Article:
Ruth Tolkien rising at the RDA County Day 2016

Ruth Tolkien riding at the RDA County Day 2016

Riding at the RDA County Day 2016

It must be 20 plus years since I’ve got up in the morning and put ‘uniform’ on! Tie included! Something weirdly, intensely familiar and yet distant at the same time. Managing to pin my stock tie just to my shirt this time and not make it a permanent attachment to me as well, as I plaited my hair, I ran through the pattern I’d created in my mind of the dressage test I was doing for the millionth time. How many times I’d walked it round the living room I’d lost count but the ‘square safety pin with fast sides’ was firmly ingrained in my mind’s eye.

As I wait for my friend to pick me up, it all still felt extremely surreal. I’d only had about 4 dressage lessons and two of those were rehearsing this test. I’ll never forget our conversation on the phone after my first lesson. Along the lines of “have you ever done a dressage competition? Would you like to?” and me, being me of course I said “I’d love to!” and that was about 5 weeks previously! Now I’m off to ride a horse I’ve never ridden before, in a school I’ve never walked round or even seen before, at RDA County Day?! And be judged on my test?! My friend’s faith in me blows my mind!

My nerves are stilled and confidence boosted as we arrive and everyone comments on how smart I look which was a huge relief and quite gratifying after many hours watching the intricacies of stock-tie tying on-line and accompanied ‘decorative’ language!
Meeting other riders and staff from our school whom I’ve never met before was a really wonderful experience. Waiting for our times in the arena we all headed for a cup of tea and a patch of grass in the sun and I almost forgot why I was there! It was so refreshing to be around so many enthusiastic and talented people of varying age and with so many different levels of ability as well as not being the only registered blind rider.

How it got from 9am to 1pm so rapidly I have no idea but suddenly after aching to be on a horse all day, I was sorting out my stirrups! Or trying to – I’m convinced after 5 years of riding, if only a month of dressage, that I just have completely uneven legs! Stirrups sorted I work though the test and get to know Tabby the beautiful pony I’m working with. Extremely good at a ‘square halt’ although she decided that she enjoyed halting rather a lot! Using everything I’ve learned over the years I managed to ask her to move again an eventually sorted out a method of getting her going again after the halt-part in the test.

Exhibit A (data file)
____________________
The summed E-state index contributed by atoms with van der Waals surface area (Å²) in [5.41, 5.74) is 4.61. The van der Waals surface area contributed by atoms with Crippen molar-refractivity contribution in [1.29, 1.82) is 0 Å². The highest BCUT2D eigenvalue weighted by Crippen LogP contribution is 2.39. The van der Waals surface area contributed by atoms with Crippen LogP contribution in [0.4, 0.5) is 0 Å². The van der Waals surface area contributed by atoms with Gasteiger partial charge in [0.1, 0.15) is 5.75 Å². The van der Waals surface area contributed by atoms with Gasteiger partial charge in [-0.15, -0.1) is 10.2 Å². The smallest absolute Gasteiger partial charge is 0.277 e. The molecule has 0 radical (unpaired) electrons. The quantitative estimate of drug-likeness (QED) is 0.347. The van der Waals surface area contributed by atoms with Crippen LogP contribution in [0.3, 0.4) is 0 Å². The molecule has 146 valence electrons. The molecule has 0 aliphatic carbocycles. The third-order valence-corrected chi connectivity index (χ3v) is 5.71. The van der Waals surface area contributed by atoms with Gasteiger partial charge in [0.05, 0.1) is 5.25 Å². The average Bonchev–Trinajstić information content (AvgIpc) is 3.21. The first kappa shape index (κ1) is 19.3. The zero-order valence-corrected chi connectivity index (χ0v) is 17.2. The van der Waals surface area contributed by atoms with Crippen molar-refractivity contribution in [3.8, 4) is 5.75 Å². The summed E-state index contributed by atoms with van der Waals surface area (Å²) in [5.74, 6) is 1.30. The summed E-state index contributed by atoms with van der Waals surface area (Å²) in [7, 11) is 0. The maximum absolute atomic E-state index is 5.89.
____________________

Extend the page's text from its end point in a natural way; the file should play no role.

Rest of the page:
As we walk up to the inside arena from the warm-up area the sun is beating down and it almost feels cold as we enter to many “good luck” shouts from our school. The smell of the damp sand and my pony is calming and I let her rhythm move my legs and hips, sinking into my saddle. I walk down to introduce myself to the judges and as I do try to note some kind of marker for the centre line and get a good idea of the contrast of the white corner markets against what looks like to me a cocoa-coloured sand.

Warming up with an even walk and a few circles I tried to keep my heartbeat in time with her pace. As the judges rang the bell, I felt a prickle of adrenaline but deep-breathed it away and entered down the centre line. The first trot worried me a little as I was obviously a little more stiff than I’d anticipated but I forced my shoulders back to where they should have been and it evened out by the time we slowed to a walk again. After the square halt, Tabby moved off beautifully, no problems with not wanting to go again! I think I relaxed completely then and the second trot was much smoother. Walking down the centre line for the salute at the end of the test, I suddenly felt the adrenaline creeping up my knees in waves and into the pit of my stomach. As I smiled and turned Tabby to leave the arena I realised I was crying! Completely overwhelmed by what we’d just done! Truly an awesome feeling! Ah well, can’t help being the hopeless sentimental I am and I think perhaps it even appealed to the judges too!

Oblivious as to how I might have done, I found a spot on the grass in the sun with friends as we waited for the next categories to finish and the results to be put up. About half an hour later, mid conversation with my friend, one of the staff from our school broke in to say that my friend had come 3rd and I’d come 1st in our category. How many times I said “pardon?” must have sounded ridiculous! I just didn’t believe her!! I felt tears prickling again! Mixed with uncontrollable giggles!

As the presentations drew to a close, and we were all beginning to grab bags and hats and escaped gloves etc. my friend took my arm and said “put your bag down a minute!”. Bemused I did and she walked me over to where the organisers were still standing at the presentation table. Apologising profusely, I was handed a trophy and given a huge round of applause for what turned out to be the highest overall test score in the county?! Speechless except of course for a very stunned “thank you very much” I really couldn’t utter a word for about ten minutes! There may have been some Moët when I got home!

In my humble opinion days like that are rare and beautiful and mean the world because of all the people who are part of them. What an incredible opportunity and experience and one which will be with me always. Thank you so very much RDA Chiverton!

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